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Since 2012 on the now retired Weather Underground blogs, I have been posting annotated "birdseye view" charts of the Atlantic basin, with a detailed explanation and forecasting that references the chart. From there you may know me as "NCHurricane2009." While I now do these "birdseye view" posts here, I will continue to do comments at Yale Climate Connections via Disqus where the former Weather Underground community has moved to. Feel free to reply to me there, at my Disqus feed at this link, or via e-mail at 

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*******Note that forecasts and outlooks in this post are NOT the official forecast from the National Hurricane Center (NHC). They are my own detailed views on the Atlantic tropics based on current observations and latest computer model runs. As such do not make decisions based on my posts...consult news and warnings from your local weather office...and any evacuation orders issued by local governments to make the most informed and best decisions. Visit the NHC website (hurricanes dot gov) for the latest watches/warnings and official forecasts on active tropical cyclones.**********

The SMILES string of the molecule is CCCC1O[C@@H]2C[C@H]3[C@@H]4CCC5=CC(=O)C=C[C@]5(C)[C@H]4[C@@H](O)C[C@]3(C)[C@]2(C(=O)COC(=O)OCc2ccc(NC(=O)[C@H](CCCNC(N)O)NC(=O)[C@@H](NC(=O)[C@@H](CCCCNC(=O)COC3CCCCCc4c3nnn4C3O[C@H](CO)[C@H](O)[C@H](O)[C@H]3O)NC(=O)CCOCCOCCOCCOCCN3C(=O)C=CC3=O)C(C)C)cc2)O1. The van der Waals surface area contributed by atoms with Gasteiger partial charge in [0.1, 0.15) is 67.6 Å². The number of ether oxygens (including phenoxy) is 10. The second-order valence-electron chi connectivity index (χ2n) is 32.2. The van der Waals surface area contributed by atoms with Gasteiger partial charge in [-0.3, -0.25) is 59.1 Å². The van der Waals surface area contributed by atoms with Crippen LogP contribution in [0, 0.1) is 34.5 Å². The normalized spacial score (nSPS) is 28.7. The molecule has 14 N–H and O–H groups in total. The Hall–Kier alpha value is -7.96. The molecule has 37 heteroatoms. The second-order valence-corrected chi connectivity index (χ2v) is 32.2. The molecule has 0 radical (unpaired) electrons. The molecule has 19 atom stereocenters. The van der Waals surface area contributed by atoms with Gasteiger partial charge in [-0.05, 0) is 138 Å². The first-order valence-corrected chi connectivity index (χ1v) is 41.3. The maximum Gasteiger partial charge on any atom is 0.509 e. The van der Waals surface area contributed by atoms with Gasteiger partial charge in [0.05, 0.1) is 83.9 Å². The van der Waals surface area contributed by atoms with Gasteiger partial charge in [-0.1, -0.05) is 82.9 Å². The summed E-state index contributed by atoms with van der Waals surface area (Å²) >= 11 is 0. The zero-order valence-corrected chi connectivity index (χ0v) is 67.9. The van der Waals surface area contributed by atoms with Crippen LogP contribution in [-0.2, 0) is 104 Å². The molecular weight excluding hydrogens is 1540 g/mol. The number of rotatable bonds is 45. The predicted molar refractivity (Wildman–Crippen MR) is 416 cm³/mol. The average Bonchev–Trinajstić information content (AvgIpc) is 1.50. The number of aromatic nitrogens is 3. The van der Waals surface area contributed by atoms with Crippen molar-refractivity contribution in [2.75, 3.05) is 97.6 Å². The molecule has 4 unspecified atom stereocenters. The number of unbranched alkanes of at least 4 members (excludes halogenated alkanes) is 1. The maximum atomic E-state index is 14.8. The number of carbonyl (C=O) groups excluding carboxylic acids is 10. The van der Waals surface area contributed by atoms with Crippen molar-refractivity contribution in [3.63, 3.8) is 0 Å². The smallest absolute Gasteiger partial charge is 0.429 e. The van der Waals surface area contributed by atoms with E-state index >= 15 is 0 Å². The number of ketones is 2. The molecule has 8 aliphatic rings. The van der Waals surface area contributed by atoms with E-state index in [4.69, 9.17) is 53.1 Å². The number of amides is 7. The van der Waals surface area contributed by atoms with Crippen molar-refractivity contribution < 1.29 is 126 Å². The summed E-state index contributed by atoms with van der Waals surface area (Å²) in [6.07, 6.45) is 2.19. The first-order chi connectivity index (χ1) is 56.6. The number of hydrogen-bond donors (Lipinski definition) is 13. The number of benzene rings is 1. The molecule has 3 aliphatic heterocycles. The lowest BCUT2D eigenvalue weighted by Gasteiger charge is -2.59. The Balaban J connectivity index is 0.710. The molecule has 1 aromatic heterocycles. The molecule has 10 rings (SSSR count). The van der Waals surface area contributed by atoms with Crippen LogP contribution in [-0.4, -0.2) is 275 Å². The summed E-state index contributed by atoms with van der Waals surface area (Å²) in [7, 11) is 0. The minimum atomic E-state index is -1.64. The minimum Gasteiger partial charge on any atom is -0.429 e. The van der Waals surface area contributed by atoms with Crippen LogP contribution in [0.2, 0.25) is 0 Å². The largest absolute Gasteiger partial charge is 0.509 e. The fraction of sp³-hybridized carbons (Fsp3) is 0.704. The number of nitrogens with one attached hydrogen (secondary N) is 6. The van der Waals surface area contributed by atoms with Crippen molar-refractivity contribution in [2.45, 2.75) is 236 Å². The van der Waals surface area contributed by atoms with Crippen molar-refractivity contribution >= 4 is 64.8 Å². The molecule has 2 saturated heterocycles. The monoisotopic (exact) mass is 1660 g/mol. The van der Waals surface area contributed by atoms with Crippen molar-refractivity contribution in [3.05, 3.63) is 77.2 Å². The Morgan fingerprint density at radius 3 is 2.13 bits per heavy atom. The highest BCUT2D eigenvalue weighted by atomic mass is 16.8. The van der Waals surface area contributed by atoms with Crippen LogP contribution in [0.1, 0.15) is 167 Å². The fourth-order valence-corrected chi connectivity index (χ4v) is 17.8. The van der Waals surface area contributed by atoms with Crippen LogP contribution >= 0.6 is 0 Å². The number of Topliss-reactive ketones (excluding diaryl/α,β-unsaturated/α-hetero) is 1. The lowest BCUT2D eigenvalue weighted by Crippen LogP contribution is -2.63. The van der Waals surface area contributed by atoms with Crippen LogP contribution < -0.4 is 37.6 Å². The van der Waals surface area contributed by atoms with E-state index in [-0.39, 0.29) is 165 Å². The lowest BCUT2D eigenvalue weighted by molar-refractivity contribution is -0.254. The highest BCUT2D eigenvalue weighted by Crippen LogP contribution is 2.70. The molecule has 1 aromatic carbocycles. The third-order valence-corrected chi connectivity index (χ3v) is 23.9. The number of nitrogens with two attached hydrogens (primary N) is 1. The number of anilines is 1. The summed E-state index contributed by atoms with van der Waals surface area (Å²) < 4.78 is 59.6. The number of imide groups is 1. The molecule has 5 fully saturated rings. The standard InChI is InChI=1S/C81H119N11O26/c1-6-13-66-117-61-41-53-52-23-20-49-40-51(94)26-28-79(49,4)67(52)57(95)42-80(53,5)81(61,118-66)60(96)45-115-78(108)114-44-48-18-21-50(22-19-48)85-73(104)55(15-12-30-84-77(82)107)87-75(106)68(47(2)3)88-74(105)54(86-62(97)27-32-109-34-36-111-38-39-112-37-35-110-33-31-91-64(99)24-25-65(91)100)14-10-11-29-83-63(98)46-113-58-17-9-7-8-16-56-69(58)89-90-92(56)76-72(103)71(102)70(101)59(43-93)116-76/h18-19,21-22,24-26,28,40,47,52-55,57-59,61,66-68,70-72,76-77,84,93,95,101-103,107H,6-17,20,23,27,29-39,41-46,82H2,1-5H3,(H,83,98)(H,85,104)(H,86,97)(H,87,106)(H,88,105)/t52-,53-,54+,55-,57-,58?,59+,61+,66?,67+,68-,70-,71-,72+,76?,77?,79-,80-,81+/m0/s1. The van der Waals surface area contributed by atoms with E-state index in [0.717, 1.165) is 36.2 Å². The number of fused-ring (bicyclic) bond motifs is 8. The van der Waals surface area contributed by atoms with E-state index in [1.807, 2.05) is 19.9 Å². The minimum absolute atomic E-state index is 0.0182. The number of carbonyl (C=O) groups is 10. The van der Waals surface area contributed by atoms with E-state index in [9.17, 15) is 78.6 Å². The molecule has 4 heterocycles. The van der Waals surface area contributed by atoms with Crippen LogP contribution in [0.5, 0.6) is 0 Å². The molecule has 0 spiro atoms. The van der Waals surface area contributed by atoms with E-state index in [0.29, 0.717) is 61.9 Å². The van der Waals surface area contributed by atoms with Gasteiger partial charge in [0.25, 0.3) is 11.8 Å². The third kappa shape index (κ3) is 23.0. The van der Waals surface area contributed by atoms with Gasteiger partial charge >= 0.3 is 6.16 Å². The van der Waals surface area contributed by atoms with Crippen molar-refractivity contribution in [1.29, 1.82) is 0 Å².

…SATURDAY JUNE 11 2022 12:37 AM EDT...

The tropical upper ridge currently over the southern Caribbean and eastern Pacific will be a focal point for potential tropical development in the days ahead due to its favorable low shear and upper outflow environment:

(1) Currently the upper ridge is suppressed southwestward toward the eastern Pacific due to cut-off upper vorticity currently over western Cuba. This vorticity will be re-enforced in the next 24 hours by the current central US shortwave upper trough… as this shortwave upper trough passes near the Gulf of Mexico and over the eastern US. In addition to the current eastern Pacific area of interest being monitored by the NHC near 100W longitude… recent model runs are latching on to a second possible eastern Pacific tropical disturbance in the short-term. This is likely related to the current southern Caribbean thunderstorms east of Nicaragua which have been triggered by upper divergence between the tropical upper ridge and western Cuba upper vorticity… which could shift west across Central America and into the eastern Pacific as the upper vorticity shifts west (see bulletin below as to why the upper vorticity is expected to shift west). See the NHC website (hurricanes dot gov) for more information on potential eastern Pacific development as this site is dedicated to Atlantic tropical activity.